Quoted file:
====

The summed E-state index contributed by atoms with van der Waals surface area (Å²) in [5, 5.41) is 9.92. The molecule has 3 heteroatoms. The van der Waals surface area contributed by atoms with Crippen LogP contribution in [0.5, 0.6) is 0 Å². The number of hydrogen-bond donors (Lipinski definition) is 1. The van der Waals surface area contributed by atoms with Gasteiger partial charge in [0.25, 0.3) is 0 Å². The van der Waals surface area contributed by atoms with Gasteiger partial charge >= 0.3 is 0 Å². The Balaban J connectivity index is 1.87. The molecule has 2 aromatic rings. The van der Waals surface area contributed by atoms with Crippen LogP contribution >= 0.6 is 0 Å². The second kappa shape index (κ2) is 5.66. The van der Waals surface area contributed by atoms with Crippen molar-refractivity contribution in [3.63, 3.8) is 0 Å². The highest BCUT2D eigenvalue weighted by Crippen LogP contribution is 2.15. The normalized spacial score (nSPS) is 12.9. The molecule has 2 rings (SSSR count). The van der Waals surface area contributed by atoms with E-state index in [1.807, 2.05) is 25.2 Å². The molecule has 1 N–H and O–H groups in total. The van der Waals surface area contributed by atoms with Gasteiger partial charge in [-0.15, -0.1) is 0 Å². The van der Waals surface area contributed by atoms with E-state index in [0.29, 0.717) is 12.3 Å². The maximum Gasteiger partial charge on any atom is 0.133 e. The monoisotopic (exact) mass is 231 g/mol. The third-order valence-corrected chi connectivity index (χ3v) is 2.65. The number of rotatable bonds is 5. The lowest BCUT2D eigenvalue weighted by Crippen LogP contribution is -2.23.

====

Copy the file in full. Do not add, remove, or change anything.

The summed E-state index contributed by atoms with van der Waals surface area (Å²) in [5, 5.41) is 9.92. The molecule has 3 heteroatoms. The van der Waals surface area contributed by atoms with Crippen LogP contribution in [0.5, 0.6) is 0 Å². The number of hydrogen-bond donors (Lipinski definition) is 1. The van der Waals surface area contributed by atoms with Gasteiger partial charge in [0.25, 0.3) is 0 Å². The van der Waals surface area contributed by atoms with Gasteiger partial charge >= 0.3 is 0 Å². The Balaban J connectivity index is 1.87. The molecule has 2 aromatic rings. The van der Waals surface area contributed by atoms with Crippen LogP contribution >= 0.6 is 0 Å². The second kappa shape index (κ2) is 5.66. The van der Waals surface area contributed by atoms with Crippen molar-refractivity contribution in [3.63, 3.8) is 0 Å². The highest BCUT2D eigenvalue weighted by Crippen LogP contribution is 2.15. The normalized spacial score (nSPS) is 12.9. The molecule has 2 rings (SSSR count). The van der Waals surface area contributed by atoms with E-state index in [1.807, 2.05) is 25.2 Å². The molecule has 1 N–H and O–H groups in total. The van der Waals surface area contributed by atoms with Gasteiger partial charge in [-0.15, -0.1) is 0 Å². The van der Waals surface area contributed by atoms with E-state index in [0.29, 0.717) is 12.3 Å². The maximum Gasteiger partial charge on any atom is 0.133 e. The monoisotopic (exact) mass is 231 g/mol. The third-order valence-corrected chi connectivity index (χ3v) is 2.65. The number of rotatable bonds is 5. The lowest BCUT2D eigenvalue weighted by Crippen LogP contribution is -2.23.